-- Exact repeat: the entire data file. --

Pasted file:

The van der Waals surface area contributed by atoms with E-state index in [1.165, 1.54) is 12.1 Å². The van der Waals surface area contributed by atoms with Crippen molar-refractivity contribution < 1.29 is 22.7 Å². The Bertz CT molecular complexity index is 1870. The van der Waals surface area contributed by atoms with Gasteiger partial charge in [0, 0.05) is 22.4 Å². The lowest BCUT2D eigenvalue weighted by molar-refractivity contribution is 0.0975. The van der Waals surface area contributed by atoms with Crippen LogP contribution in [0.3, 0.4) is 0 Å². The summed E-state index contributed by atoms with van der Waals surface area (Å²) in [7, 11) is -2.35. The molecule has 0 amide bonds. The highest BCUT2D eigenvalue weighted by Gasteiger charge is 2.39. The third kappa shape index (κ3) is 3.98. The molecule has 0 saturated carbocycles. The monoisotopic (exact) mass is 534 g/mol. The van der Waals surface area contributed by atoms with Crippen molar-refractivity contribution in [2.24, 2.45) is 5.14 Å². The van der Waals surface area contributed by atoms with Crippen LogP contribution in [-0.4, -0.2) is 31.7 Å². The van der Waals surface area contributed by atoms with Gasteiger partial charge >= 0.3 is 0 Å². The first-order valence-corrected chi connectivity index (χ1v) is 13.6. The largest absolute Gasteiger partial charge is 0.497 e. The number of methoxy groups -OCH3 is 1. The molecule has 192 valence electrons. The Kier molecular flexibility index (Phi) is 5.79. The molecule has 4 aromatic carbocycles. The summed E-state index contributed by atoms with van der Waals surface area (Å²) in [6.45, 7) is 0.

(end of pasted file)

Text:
The van der Waals surface area contributed by atoms with E-state index in [1.165, 1.54) is 12.1 Å². The van der Waals surface area contributed by atoms with Crippen molar-refractivity contribution < 1.29 is 22.7 Å². The Bertz CT molecular complexity index is 1870. The van der Waals surface area contributed by atoms with Gasteiger partial charge in [0, 0.05) is 22.4 Å². The lowest BCUT2D eigenvalue weighted by molar-refractivity contribution is 0.0975. The van der Waals surface area contributed by atoms with Crippen LogP contribution in [0.3, 0.4) is 0 Å². The summed E-state index contributed by atoms with van der Waals surface area (Å²) in [7, 11) is -2.35. The molecule has 0 amide bonds. The highest BCUT2D eigenvalue weighted by Gasteiger charge is 2.39. The third kappa shape index (κ3) is 3.98. The molecule has 0 saturated carbocycles. The monoisotopic (exact) mass is 534 g/mol. The van der Waals surface area contributed by atoms with Crippen molar-refractivity contribution in [2.24, 2.45) is 5.14 Å². The van der Waals surface area contributed by atoms with Crippen LogP contribution in [-0.4, -0.2) is 31.7 Å². The van der Waals surface area contributed by atoms with Gasteiger partial charge >= 0.3 is 0 Å². The first-order valence-corrected chi connectivity index (χ1v) is 13.6. The largest absolute Gasteiger partial charge is 0.497 e. The number of methoxy groups -OCH3 is 1. The molecule has 192 valence electrons. The Kier molecular flexibility index (Phi) is 5.79. The molecule has 4 aromatic carbocycles. The summed E-state index contributed by atoms with van der Waals surface area (Å²) in [6.45, 7) is 0.